The Visitors Chapter 01
Two of Anne McCaffrey's most beloved creations meet, but it is a very uncertain reunion. These events take place after "All the Weyrs of Pern," before "The Skies of Pern," and after "The Ship Who Sang."
The shock-mounted command chair was meant to cushion its occupant against the forces of high-G liftoff and high-speed maneuvers, not deep-space collisions. Still, Niall Parollan was glad he'd been sitting in it when the impact occurred.
"Helva, are you all right?" were the first words out of his mouth after he'd recovered from the shock of the collision.
"I'm checking," she said distractedly as she scanned her systems for damage. Most of them were intact, but the ones that did get hit were hit pretty badly.
"My own life support systems are fine," she finally said. "My outer shell is a mess between frames 14 and 15. The FTL drive is down, but that's nothing new; that fardling useless piece of Corviki junk wouldn't stay connected to my systems even if it got smacked by a piece of space debris. I can't tell if my radios are working because the connections are all severed; I have no way of verifying that they even exist anymore. My long-range scanners won't be scanning anything for a very long time, but the short-range scanners are up. The thrusters won't work because the fuel pump no longer exists, but my main engines are intact, I think. The cargo bay wasn't hit, so those precious artifacts are still intact, and the passenger compartment is unharmed, so you can still get a good night's sleep. We've lost our backup flight computer, so the main system had better keep working. I've lost access to my long-term memory storage, but I'm rigging a back-door path. The big problem is the cabin air system. Whatever hit us, it wiped out eight of the nine oxygen storage tanks, along with the oxygen scrubber, and that one remaining tank won't last you long enough to get back to Regulus and a full repair job."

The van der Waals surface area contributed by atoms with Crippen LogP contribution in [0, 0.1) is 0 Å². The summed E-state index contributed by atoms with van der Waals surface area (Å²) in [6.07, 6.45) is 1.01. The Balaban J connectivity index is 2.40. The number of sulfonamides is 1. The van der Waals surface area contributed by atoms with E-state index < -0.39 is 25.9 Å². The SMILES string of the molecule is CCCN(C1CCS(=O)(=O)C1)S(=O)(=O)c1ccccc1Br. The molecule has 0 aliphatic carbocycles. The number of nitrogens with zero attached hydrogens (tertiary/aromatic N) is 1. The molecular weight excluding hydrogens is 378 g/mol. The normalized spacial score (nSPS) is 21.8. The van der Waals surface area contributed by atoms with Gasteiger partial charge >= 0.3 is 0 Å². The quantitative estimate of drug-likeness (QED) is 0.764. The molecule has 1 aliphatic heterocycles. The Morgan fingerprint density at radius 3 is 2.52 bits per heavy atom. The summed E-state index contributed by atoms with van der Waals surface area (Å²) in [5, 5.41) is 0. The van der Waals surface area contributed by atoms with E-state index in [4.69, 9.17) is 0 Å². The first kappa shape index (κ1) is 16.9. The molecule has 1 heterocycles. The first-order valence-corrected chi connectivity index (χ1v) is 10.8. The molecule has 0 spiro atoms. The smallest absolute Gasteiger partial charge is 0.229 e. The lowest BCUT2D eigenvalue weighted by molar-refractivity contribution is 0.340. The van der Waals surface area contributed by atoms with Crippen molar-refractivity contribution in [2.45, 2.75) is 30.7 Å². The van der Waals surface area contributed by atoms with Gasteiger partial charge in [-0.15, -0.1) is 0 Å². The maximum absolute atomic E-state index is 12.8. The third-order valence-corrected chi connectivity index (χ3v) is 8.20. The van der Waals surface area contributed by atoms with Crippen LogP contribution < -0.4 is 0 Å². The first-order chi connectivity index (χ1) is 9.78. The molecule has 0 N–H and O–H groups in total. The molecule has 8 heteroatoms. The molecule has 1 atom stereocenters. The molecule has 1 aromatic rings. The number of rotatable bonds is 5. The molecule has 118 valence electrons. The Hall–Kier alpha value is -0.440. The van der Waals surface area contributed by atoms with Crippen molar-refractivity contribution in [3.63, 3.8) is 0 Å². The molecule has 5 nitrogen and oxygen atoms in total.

Parollan called up the relevant displays on the pilot's console and shuddered. "Regulus? Helva, there's not enough air in that tank to get us to Nova Majorca, and that's the nearest civilized world!" He said "us," but he meant himself, since Helva's oxygen needs were met by an entirely different set of systems than the air scrubbers that kept her brawn alive. "What in the name of every tin-plated, triple-cursed god and goddess in this sector did you hit?"
She checked the damaged areas through her cameras. "It's hard to tell; whatever it was, it was wiped out in the collision. But I think it was man-made. I see traces of refined metals here and there."
"What was something man-made doing out here in the middle of deep space?" Parollan demanded.
"I'm computing its trajectory," she answered. After a moment, she added, "Based on its course and estimated velocity, it was launched from the Rukbat system several thousand years ago. It's been drifting forever. It was sheer bad luck that its course crossed our course today."
"Rukbat?" The man quickly called up the readout on that star system even as Helva was looking it up herself. "There shouldn't be anything launched from Rukbat. There's nobody there! The system is uninhabited. There's an edict against landing on the only inhabitable planet."